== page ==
Sweden has said there is no doubt its territorial waters were violated by a small foreign submarine last month - but stopped short of identifying which country was behind the intrusion.

All fingers were pointed at Russia in October, as Swedish military vessels and aircraft scrambled to search waters off the coast of Stockholm, after numerous sightings of a mysterious object.

Early reports suggested that the unknown vessel could have been a damaged Russian submarine, a U-boat, rekindling memories of the final years of the Cold War, when Sweden mobilised its troops to catch Soviet-era submarines along its coasts. However Moscow denied any involvement.

Despite launching its biggest military operation in years, Sweden's hunt proved unsuccessful and was called off after a week, with Stockholm saying the vessel had probably escaped into the Baltic Sea.

Now, the Swedish Armed Force said they have "unambiguous" evidence that a foreign submarine had entered its waters.

"There is no doubt, we have excluded all other explanations," Supreme Commander Sverker Göranson said. "Swedish territory has been seriously and unacceptably violated by a foreign power."

"The gravity of this is obvious," he added.

The military said its sensors made a "decisive observation" leading to the conclusion that a vessel had entered Swedish territory but did not provide further details, citing national security reasons.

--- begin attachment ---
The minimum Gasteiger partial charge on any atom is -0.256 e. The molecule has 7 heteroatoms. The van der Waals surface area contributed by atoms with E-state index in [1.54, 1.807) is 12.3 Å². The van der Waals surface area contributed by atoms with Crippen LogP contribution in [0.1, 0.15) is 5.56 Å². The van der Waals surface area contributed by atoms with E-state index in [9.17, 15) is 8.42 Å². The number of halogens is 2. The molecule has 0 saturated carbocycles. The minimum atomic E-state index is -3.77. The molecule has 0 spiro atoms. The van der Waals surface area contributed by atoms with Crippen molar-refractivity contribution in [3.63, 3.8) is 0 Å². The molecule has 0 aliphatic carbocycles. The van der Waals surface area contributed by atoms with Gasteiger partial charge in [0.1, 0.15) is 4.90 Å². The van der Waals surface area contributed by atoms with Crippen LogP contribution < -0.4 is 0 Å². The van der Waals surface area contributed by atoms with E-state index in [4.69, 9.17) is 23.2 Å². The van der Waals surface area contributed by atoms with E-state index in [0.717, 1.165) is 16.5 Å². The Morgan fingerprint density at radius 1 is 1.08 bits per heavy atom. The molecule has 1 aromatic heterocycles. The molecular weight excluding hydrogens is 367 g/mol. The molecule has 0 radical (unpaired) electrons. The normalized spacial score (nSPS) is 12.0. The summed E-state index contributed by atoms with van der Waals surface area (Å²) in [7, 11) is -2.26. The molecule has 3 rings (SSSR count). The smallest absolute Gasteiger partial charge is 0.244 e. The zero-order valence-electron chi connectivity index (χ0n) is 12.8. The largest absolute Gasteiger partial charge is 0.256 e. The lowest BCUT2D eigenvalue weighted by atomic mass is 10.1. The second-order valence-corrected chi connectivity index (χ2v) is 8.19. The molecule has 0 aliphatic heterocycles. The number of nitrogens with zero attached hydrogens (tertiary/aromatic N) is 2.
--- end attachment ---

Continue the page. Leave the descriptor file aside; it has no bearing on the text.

"The analysis cannot determine the nationality of the intruder," the Armed Forces said in a statement.

Prime Minister Stefan Lofven pledged to strengthen the country's capability to find and identify intruders and warned that Sweden would defend its borders "with all available means."

"Let me say this, loud and clear, to those who are responsible: It is completely unacceptable," Lofven said.

Since Moscow's annexation of Ukraine's Crimea peninsula on the Black Sea, countries in the Baltic Sea region have been on the alert of Russia's military and imperial ambitions.

Economic and diplomatic relations between the Netherlands and Russia were inevitably put under strain in July 2014 after the Malaysia Airlines Flight MH17 disaster, which claimed 193 Dutch lives when it was shot down over pro-Russian eastern Ukraine by a surface-to-air missile.